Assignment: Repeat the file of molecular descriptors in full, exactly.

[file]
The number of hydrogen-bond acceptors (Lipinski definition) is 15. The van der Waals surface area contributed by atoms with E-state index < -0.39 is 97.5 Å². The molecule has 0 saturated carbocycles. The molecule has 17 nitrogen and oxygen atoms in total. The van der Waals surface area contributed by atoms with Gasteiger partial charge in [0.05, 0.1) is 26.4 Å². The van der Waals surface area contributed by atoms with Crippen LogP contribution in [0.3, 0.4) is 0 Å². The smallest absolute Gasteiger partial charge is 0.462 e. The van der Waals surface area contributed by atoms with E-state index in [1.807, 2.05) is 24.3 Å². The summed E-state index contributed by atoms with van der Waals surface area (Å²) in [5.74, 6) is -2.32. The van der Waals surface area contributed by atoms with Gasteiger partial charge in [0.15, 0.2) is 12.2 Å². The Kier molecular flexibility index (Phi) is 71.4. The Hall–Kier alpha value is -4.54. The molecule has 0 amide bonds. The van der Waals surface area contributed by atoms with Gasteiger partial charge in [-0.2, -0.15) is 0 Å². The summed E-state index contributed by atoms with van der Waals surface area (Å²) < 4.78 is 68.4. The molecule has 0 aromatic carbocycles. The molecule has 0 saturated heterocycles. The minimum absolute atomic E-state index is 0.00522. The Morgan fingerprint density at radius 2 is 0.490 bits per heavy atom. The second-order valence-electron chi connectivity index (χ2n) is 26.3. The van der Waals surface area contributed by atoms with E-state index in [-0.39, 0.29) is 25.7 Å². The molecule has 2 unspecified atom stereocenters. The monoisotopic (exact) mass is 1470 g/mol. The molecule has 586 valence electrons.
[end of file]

The number of hydrogen-bond acceptors (Lipinski definition) is 15. The van der Waals surface area contributed by atoms with E-state index < -0.39 is 97.5 Å². The molecule has 0 saturated carbocycles. The molecule has 17 nitrogen and oxygen atoms in total. The van der Waals surface area contributed by atoms with Gasteiger partial charge in [0.05, 0.1) is 26.4 Å². The van der Waals surface area contributed by atoms with Crippen LogP contribution in [0.3, 0.4) is 0 Å². The smallest absolute Gasteiger partial charge is 0.462 e. The van der Waals surface area contributed by atoms with E-state index in [1.807, 2.05) is 24.3 Å². The summed E-state index contributed by atoms with van der Waals surface area (Å²) in [5.74, 6) is -2.32. The van der Waals surface area contributed by atoms with Gasteiger partial charge in [0.15, 0.2) is 12.2 Å². The Kier molecular flexibility index (Phi) is 71.4. The Hall–Kier alpha value is -4.54. The molecule has 0 amide bonds. The van der Waals surface area contributed by atoms with Gasteiger partial charge in [-0.2, -0.15) is 0 Å². The summed E-state index contributed by atoms with van der Waals surface area (Å²) < 4.78 is 68.4. The molecule has 0 aromatic carbocycles. The molecule has 0 saturated heterocycles. The minimum absolute atomic E-state index is 0.00522. The Morgan fingerprint density at radius 2 is 0.490 bits per heavy atom. The second-order valence-electron chi connectivity index (χ2n) is 26.3. The van der Waals surface area contributed by atoms with E-state index in [-0.39, 0.29) is 25.7 Å². The molecule has 2 unspecified atom stereocenters. The monoisotopic (exact) mass is 1470 g/mol. The molecule has 586 valence electrons.